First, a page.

Like Colin Smyth and other members, I pay tribute to the fishing community and remember the many people who have lost their lives in a dangerous line of work. I welcome the funding for safety measures that the cabinet secretary described in his opening speech.
Given what is in play in relation to the general election, it is impossible to say whether or when Brexit will happen. We do not know whether there will be a deal that benefits the fishing industry, a deal that trades away our fishing rights, or no deal at all, so that we crash out of the EU. It is completely unpredictable. As Lewis Macdonald said, we cannot even say that this will be the last year in which we take part in the fisheries negotiations as an EU member state. Who knows?
Whatever the outcome, any new quota must be allocated for maximum economic benefit to rural communities and we need to safeguard it from being traded away, as has happened in the past. Some island communities already lead the way by keeping their quota in public hands and releasing it to the fishing community. That means that their quota cannot be traded away; nor can it gain an inflated value that puts it out of the reach of new entrants to the industry. To provide maximum economic impact in remote rural areas, priority should be given to smaller boats that are rooted in their communities.
As many members have said, there are numerous downsides to Brexit for the fishing community. For example, Mike Rumbles and Alasdair Allan spoke about access to markets. Fish is fresh produce and any delays or bureaucracy can mean that it can lose some of or all its value, so we need to be very careful about how we trade it going forward.
Colin Smyth made the point that 58 per cent of our processing workers come from the EU, and so do some of our workers at sea. If they are not allowed to remain, it will create an issue for the community. We also need to attract new workers into the community.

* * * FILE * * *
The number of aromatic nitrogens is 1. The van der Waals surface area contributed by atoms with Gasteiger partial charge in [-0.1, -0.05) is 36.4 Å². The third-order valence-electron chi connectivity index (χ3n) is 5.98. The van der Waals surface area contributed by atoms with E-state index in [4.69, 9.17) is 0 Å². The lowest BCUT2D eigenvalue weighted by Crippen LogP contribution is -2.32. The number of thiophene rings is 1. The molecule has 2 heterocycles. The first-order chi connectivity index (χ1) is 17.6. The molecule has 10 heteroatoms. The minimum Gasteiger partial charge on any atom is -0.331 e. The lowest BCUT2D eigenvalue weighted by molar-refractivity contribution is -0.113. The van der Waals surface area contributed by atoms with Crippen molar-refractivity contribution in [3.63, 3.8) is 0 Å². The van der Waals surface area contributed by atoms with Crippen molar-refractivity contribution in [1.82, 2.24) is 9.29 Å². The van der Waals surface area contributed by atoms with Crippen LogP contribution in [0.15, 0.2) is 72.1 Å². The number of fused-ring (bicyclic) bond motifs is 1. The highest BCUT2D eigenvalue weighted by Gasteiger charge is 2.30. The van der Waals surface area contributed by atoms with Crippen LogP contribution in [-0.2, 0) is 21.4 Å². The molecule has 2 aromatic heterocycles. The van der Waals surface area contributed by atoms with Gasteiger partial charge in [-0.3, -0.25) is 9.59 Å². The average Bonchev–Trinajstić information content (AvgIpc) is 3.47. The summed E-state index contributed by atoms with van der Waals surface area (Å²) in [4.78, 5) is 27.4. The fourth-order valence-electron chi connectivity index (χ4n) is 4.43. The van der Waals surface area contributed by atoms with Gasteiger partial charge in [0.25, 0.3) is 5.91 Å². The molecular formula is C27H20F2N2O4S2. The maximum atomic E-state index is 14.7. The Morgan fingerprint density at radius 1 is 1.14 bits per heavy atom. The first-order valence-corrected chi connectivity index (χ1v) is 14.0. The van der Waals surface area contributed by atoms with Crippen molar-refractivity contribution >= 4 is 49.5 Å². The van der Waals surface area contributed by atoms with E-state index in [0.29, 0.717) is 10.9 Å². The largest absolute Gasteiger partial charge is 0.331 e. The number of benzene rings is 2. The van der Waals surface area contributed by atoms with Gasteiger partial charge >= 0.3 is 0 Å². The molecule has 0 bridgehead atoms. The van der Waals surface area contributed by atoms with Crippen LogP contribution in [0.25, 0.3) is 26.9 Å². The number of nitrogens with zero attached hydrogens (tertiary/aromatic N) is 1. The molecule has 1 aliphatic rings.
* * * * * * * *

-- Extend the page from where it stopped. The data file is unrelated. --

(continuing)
Although I am winding up in this debate, I want to flag up to the cabinet secretary an issue that did not come up during it. He might wish to look at gill netters, who use long lines of nets that take up a huge area of sea and lock out other vessels. Gill netting is causing major problems in Shetland as the fleet is locked out of such areas. The time limit for the nets to be in the water is 72 hours. Nobody is suggesting that they should not be used at all, but a reduction in the time for which they can be left in the sea—say to 24 hours—would free up areas and enable other members of the fishing fleet to get access to them. It would also end some of the disquiet that surrounds gill netting.
We all agree with the discard ban, but it is disappointing that, as yet, there is no solution to choke species. Colin Smyth also spoke about that. We have a mixed fishery, and where there is no quota for bycatch, the fishing industry cannot catch the species that it has quota for and can legally pursue. We must look at solutions to that, maybe looking abroad to countries such as Norway to see how they handle that without having their fleet tied up.
The cabinet secretary suggested that, for the cod fishery, there might be a cut to quota of as much as 61 per cent this year. If that happens, cod will become a choke species, as Colin Smyth pointed out. Rather than just cut the quota, will the cabinet secretary pursue other measures that could be put in place to reduce the need for a cut of that size, such as avoiding spawning areas and areas with high numbers of juveniles?
Lewis Macdonald made a point about global warming. It seems that it could be affecting cod, which is plentiful in the northern North Sea but not in the southern North Sea. Could cod be moving north to find colder waters, just as Atlantic bluefin tuna are coming into our waters as they warm up? We need to be switched on to how global warming affects fisheries.
We also need to be much more switched on to the science that surrounds fisheries. We have discussed the Norway negotiations on mackerel and how the catch and the science have changed in that regard, leading to a 41 per cent increase this year. We need the science to be accurate, and we need to invest in it to make it so. We need to ensure that the fishing community has confidence in the science, because it will look to avoid keeping to the quotas if it believes that they are not correctly based in science. I appeal to the cabinet secretary to work with the industry to ensure that the science is right.
There have been years when the debate on fishing negotiations has been all about cutting effort. Tough decisions were taken, and there are still tough decisions to be made, but we need to recognise that difficult decisions in the past have led to the recovery of stocks. Therefore, we need to ensure that we have the most robust science to back up any cuts. I wish the Scottish Government well in making that case at the negotiations.